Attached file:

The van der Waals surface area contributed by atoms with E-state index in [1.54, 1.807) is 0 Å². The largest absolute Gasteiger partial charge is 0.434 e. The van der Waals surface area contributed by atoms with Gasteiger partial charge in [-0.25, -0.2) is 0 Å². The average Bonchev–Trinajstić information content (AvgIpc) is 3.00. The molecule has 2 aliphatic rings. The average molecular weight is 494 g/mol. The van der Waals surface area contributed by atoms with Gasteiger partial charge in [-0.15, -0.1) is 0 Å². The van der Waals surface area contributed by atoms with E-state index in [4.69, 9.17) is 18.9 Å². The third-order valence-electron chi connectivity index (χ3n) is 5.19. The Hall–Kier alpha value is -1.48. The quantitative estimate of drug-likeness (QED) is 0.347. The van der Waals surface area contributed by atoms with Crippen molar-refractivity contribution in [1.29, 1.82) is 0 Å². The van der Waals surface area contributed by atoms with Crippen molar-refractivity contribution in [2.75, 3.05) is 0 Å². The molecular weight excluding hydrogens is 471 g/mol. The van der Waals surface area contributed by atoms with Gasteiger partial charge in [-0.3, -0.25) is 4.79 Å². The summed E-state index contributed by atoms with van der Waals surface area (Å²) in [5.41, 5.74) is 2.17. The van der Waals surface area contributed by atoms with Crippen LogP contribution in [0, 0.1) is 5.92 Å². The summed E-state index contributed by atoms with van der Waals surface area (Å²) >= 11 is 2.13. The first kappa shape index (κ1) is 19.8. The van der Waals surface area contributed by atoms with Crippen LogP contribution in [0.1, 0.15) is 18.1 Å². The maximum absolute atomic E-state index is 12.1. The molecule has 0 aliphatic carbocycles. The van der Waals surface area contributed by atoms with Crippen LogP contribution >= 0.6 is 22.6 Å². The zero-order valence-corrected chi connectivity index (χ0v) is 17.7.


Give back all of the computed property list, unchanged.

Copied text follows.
The van der Waals surface area contributed by atoms with E-state index in [1.54, 1.807) is 0 Å². The largest absolute Gasteiger partial charge is 0.434 e. The van der Waals surface area contributed by atoms with Gasteiger partial charge in [-0.25, -0.2) is 0 Å². The average Bonchev–Trinajstić information content (AvgIpc) is 3.00. The molecule has 2 aliphatic rings. The average molecular weight is 494 g/mol. The van der Waals surface area contributed by atoms with Gasteiger partial charge in [-0.15, -0.1) is 0 Å². The van der Waals surface area contributed by atoms with E-state index in [4.69, 9.17) is 18.9 Å². The third-order valence-electron chi connectivity index (χ3n) is 5.19. The Hall–Kier alpha value is -1.48. The quantitative estimate of drug-likeness (QED) is 0.347. The van der Waals surface area contributed by atoms with Crippen molar-refractivity contribution in [1.29, 1.82) is 0 Å². The van der Waals surface area contributed by atoms with Crippen molar-refractivity contribution in [2.75, 3.05) is 0 Å². The molecular weight excluding hydrogens is 471 g/mol. The van der Waals surface area contributed by atoms with Gasteiger partial charge in [-0.3, -0.25) is 4.79 Å². The summed E-state index contributed by atoms with van der Waals surface area (Å²) in [5.41, 5.74) is 2.17. The van der Waals surface area contributed by atoms with Crippen LogP contribution in [0, 0.1) is 5.92 Å². The summed E-state index contributed by atoms with van der Waals surface area (Å²) >= 11 is 2.13. The first kappa shape index (κ1) is 19.8. The van der Waals surface area contributed by atoms with Crippen LogP contribution in [0.1, 0.15) is 18.1 Å². The maximum absolute atomic E-state index is 12.1. The molecule has 0 aliphatic carbocycles. The van der Waals surface area contributed by atoms with Crippen LogP contribution >= 0.6 is 22.6 Å². The zero-order valence-corrected chi connectivity index (χ0v) is 17.7.